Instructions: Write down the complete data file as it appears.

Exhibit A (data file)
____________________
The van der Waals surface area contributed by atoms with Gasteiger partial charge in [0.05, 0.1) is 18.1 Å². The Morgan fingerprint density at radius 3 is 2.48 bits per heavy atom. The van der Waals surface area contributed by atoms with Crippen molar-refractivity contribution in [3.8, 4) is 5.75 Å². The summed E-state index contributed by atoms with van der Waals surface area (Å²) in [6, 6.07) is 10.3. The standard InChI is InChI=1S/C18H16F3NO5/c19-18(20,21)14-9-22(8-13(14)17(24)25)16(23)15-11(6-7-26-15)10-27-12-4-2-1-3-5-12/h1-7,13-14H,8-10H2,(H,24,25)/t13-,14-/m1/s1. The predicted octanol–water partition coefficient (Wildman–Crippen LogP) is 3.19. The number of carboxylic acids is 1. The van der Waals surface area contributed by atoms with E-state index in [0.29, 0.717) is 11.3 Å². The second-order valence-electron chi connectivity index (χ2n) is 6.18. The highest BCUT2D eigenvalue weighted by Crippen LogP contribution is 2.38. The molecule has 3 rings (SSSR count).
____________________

The van der Waals surface area contributed by atoms with Gasteiger partial charge in [0.05, 0.1) is 18.1 Å². The Morgan fingerprint density at radius 3 is 2.48 bits per heavy atom. The van der Waals surface area contributed by atoms with Crippen molar-refractivity contribution in [3.8, 4) is 5.75 Å². The summed E-state index contributed by atoms with van der Waals surface area (Å²) in [6, 6.07) is 10.3. The standard InChI is InChI=1S/C18H16F3NO5/c19-18(20,21)14-9-22(8-13(14)17(24)25)16(23)15-11(6-7-26-15)10-27-12-4-2-1-3-5-12/h1-7,13-14H,8-10H2,(H,24,25)/t13-,14-/m1/s1. The predicted octanol–water partition coefficient (Wildman–Crippen LogP) is 3.19. The number of carboxylic acids is 1. The van der Waals surface area contributed by atoms with E-state index in [0.29, 0.717) is 11.3 Å². The second-order valence-electron chi connectivity index (χ2n) is 6.18. The highest BCUT2D eigenvalue weighted by Crippen LogP contribution is 2.38. The molecule has 3 rings (SSSR count).